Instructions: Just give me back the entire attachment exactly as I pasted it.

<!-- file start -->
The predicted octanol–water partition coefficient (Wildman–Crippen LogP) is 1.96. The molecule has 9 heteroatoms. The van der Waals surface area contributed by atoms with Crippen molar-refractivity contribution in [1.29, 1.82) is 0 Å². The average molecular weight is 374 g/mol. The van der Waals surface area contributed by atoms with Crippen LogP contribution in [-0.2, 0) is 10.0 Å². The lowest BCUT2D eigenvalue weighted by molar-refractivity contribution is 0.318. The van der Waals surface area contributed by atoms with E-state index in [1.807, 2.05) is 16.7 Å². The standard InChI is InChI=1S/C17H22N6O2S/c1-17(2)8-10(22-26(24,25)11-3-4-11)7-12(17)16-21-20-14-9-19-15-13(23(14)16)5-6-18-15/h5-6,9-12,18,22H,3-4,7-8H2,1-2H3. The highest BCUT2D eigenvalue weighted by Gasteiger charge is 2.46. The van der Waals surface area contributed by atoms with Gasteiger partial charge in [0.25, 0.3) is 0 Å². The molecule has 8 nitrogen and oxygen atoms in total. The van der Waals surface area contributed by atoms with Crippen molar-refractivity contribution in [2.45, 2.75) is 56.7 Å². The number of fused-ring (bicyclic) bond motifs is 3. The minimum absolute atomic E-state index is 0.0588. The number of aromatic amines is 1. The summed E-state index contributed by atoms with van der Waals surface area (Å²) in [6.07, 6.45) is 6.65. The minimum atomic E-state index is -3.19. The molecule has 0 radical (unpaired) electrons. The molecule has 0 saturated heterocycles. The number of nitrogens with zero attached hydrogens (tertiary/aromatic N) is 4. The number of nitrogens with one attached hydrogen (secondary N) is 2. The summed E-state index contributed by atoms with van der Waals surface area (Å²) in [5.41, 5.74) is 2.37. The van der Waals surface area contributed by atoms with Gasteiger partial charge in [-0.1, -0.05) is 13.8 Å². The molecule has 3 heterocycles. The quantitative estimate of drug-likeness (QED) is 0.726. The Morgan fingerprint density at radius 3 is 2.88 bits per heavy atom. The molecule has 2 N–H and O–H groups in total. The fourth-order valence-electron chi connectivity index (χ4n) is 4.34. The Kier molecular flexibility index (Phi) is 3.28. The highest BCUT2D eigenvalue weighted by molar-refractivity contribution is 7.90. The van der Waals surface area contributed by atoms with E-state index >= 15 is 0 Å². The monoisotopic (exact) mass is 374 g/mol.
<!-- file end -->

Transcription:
The predicted octanol–water partition coefficient (Wildman–Crippen LogP) is 1.96. The molecule has 9 heteroatoms. The van der Waals surface area contributed by atoms with Crippen molar-refractivity contribution in [1.29, 1.82) is 0 Å². The average molecular weight is 374 g/mol. The van der Waals surface area contributed by atoms with Crippen LogP contribution in [-0.2, 0) is 10.0 Å². The lowest BCUT2D eigenvalue weighted by molar-refractivity contribution is 0.318. The van der Waals surface area contributed by atoms with E-state index in [1.807, 2.05) is 16.7 Å². The standard InChI is InChI=1S/C17H22N6O2S/c1-17(2)8-10(22-26(24,25)11-3-4-11)7-12(17)16-21-20-14-9-19-15-13(23(14)16)5-6-18-15/h5-6,9-12,18,22H,3-4,7-8H2,1-2H3. The highest BCUT2D eigenvalue weighted by Gasteiger charge is 2.46. The van der Waals surface area contributed by atoms with Gasteiger partial charge in [0.25, 0.3) is 0 Å². The molecule has 8 nitrogen and oxygen atoms in total. The van der Waals surface area contributed by atoms with Crippen molar-refractivity contribution in [2.45, 2.75) is 56.7 Å². The number of fused-ring (bicyclic) bond motifs is 3. The minimum absolute atomic E-state index is 0.0588. The number of aromatic amines is 1. The summed E-state index contributed by atoms with van der Waals surface area (Å²) in [6.07, 6.45) is 6.65. The minimum atomic E-state index is -3.19. The molecule has 0 radical (unpaired) electrons. The molecule has 0 saturated heterocycles. The number of nitrogens with zero attached hydrogens (tertiary/aromatic N) is 4. The number of nitrogens with one attached hydrogen (secondary N) is 2. The summed E-state index contributed by atoms with van der Waals surface area (Å²) in [5.41, 5.74) is 2.37. The van der Waals surface area contributed by atoms with Gasteiger partial charge in [-0.1, -0.05) is 13.8 Å². The molecule has 3 heterocycles. The quantitative estimate of drug-likeness (QED) is 0.726. The Morgan fingerprint density at radius 3 is 2.88 bits per heavy atom. The molecule has 2 N–H and O–H groups in total. The fourth-order valence-electron chi connectivity index (χ4n) is 4.34. The Kier molecular flexibility index (Phi) is 3.28. The highest BCUT2D eigenvalue weighted by molar-refractivity contribution is 7.90. The van der Waals surface area contributed by atoms with E-state index >= 15 is 0 Å². The monoisotopic (exact) mass is 374 g/mol.